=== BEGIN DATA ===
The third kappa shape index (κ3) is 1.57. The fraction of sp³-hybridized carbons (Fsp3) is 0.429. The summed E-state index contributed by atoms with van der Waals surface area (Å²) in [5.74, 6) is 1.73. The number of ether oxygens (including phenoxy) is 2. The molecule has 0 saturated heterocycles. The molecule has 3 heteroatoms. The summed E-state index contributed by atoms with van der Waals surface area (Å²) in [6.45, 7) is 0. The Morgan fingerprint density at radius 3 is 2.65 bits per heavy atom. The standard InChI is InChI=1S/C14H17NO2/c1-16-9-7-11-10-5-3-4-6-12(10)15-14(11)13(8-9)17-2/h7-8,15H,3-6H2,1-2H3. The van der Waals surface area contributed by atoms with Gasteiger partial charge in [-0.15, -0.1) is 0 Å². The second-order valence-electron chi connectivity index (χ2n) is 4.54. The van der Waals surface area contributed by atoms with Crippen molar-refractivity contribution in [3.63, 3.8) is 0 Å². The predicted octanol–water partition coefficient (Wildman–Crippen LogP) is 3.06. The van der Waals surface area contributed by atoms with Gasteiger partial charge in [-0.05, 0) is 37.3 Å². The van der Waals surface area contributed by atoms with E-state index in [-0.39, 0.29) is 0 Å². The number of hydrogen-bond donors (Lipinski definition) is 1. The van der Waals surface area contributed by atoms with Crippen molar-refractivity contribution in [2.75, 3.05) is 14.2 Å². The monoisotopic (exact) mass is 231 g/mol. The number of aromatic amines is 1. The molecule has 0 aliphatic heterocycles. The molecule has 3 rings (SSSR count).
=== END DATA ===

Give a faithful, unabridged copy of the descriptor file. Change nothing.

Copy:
The third kappa shape index (κ3) is 1.57. The fraction of sp³-hybridized carbons (Fsp3) is 0.429. The summed E-state index contributed by atoms with van der Waals surface area (Å²) in [5.74, 6) is 1.73. The number of ether oxygens (including phenoxy) is 2. The molecule has 0 saturated heterocycles. The molecule has 3 heteroatoms. The summed E-state index contributed by atoms with van der Waals surface area (Å²) in [6.45, 7) is 0. The Morgan fingerprint density at radius 3 is 2.65 bits per heavy atom. The standard InChI is InChI=1S/C14H17NO2/c1-16-9-7-11-10-5-3-4-6-12(10)15-14(11)13(8-9)17-2/h7-8,15H,3-6H2,1-2H3. The van der Waals surface area contributed by atoms with Gasteiger partial charge in [-0.15, -0.1) is 0 Å². The second-order valence-electron chi connectivity index (χ2n) is 4.54. The van der Waals surface area contributed by atoms with Crippen molar-refractivity contribution in [3.63, 3.8) is 0 Å². The predicted octanol–water partition coefficient (Wildman–Crippen LogP) is 3.06. The van der Waals surface area contributed by atoms with Gasteiger partial charge in [-0.05, 0) is 37.3 Å². The van der Waals surface area contributed by atoms with E-state index in [-0.39, 0.29) is 0 Å². The number of hydrogen-bond donors (Lipinski definition) is 1. The van der Waals surface area contributed by atoms with Crippen molar-refractivity contribution in [2.75, 3.05) is 14.2 Å². The monoisotopic (exact) mass is 231 g/mol. The number of aromatic amines is 1. The molecule has 0 aliphatic heterocycles. The molecule has 3 rings (SSSR count).